Effect of general practitioner education on adherence to antihypertensive drugs: cluster randomised controlled trialBMJ 2007; 335 doi: https://doi.org/10.1136/bmj.39360.617986.AE (Published 15 November 2007) Cite this as: BMJ 2007;335:1030
- Nudrat Noor Qureshi, research fellow1,
- Juanita Hatcher, associate professor1,
- Nish Chaturvedi, professor2,
- Tazeen H Jafar, associate professor1
- Hypertension Research Group
- 1Clinical Epidemiology Unit, Department of Community Health Sciences, Aga Khan University, P O Box 3500, Stadium Road, Karachi, 74800, Pakistan
- 2International Centre for Circulatory Heath, National Heart and Lung Institute, Imperial College, London
- Correspondence to: T H Jafar
- Accepted 20 September 2007
Objective To determine the impact of a simple educational package for general practitioners on adherence to antihypertensive drugs.
Design Cluster randomised controlled trial.
Setting Six randomly selected communities in Karachi, Pakistan.
Participants 200 patients with hypertension taking antihypertensive drugs; 78 general practitioners.
Intervention Care by general practitioners specially trained in management of hypertension compared with usual care.
Main outcome measure Correct dosing, defined as percentage of prescribed doses taken, measured with electronic medication event monitoring system (MEMS) bottle.
Results 200 patients were enrolled, and 178 (89%) successfully completed six weeks of follow-up. Adherence was significantly greater in the special care group than in the usual care group (unadjusted mean percentage days with correct dose 48.1%, 95% confidence interval 35.8% to 60.4%, versus 32.4%, 22.6% to 42.3%; P=0.048). Adherence was also higher among patients who had higher levels of education (P<0.001), were encouraged by family members (P<0.001), believed in the effect of drugs (P<0.001), and had the purpose of the drugs explained to them (P<0.001).
Conclusions Special training of general practitioners in management of hypertension, emphasising good communication between doctors and patients, is more effective than usual care provided in the communities in Karachi. Such simple interventions should be adopted by other developing countries that are now facing an increasing burden of hypertension.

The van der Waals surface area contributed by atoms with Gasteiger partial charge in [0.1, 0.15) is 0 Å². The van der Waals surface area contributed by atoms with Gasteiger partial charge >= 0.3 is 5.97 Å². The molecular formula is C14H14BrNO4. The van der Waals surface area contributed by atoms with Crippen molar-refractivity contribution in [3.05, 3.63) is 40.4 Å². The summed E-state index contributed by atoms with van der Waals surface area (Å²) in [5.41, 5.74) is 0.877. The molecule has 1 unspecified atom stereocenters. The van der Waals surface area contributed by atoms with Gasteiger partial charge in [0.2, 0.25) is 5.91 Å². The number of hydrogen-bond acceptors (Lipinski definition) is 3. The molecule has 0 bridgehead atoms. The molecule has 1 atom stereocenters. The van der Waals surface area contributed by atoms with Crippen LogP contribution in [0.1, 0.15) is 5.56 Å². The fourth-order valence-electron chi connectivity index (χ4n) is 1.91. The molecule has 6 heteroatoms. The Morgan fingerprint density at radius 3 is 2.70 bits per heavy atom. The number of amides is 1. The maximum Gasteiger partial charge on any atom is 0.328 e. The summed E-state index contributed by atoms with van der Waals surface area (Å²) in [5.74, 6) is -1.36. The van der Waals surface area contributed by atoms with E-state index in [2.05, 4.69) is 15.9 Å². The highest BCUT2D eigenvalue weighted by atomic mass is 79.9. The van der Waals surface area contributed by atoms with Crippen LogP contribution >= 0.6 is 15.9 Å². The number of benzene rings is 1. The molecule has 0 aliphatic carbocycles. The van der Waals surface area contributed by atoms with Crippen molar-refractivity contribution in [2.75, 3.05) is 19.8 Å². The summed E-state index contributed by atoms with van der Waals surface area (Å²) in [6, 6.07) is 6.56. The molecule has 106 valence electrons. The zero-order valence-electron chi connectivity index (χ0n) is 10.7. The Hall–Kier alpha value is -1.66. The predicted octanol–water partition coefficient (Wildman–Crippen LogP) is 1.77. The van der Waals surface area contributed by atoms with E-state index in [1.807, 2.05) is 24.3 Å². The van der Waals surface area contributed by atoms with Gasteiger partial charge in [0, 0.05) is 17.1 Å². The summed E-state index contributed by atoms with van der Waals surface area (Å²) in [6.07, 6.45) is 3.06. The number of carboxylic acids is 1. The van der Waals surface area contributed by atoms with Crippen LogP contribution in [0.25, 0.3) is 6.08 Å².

Trial registration Clinical trials NCT00330408.
Hypertension is one of the most common risk factors for cardiovascular disease and has one of the highest attributable risks for death worldwide.1 2 Despite well established benefits of lowering blood pressure, and the existence of several national and international guidelines on detection and management of hypertension, control remains poor.3 Half of patients with hypertension in the United States reported receiving drugs for lowering blood pressure. However, only 30% had their blood pressure controlled to the conventionally recommended target of less than 140/90 mm Hg.4 The situation is much worse in developing countries, where the prevalence of hypertension is high and blood pressure control rates are extremely low—for example, about 6% in China and less than 3% in Pakistan.5 6
Suboptimal practice patterns by doctors, leading to inadequate adherence to antihypertensive drugs by patients, have been implicated as important contributors to poor blood pressure control.7 8 9 Our previous report on a national survey of general practitioners in Pakistan identified serious gaps in knowledge and practice regarding management of hypertension.10 Similar findings have been reported from developed countries.11 12 13
We did this study in Karachi, Pakistan, to assess the impact of special educational training of general practitioners in the management of hypertension on adherence to prescribed antihypertensive drugs and to determine the practice patterns of doctors that contribute to adherence to antihypertensive drugs. We hypothesised that adherence to antihypertensive drugs by patients seeking care from general practitioners specially trained in the management of hypertension would be higher than in those seeking care from general practitioners providing usual care.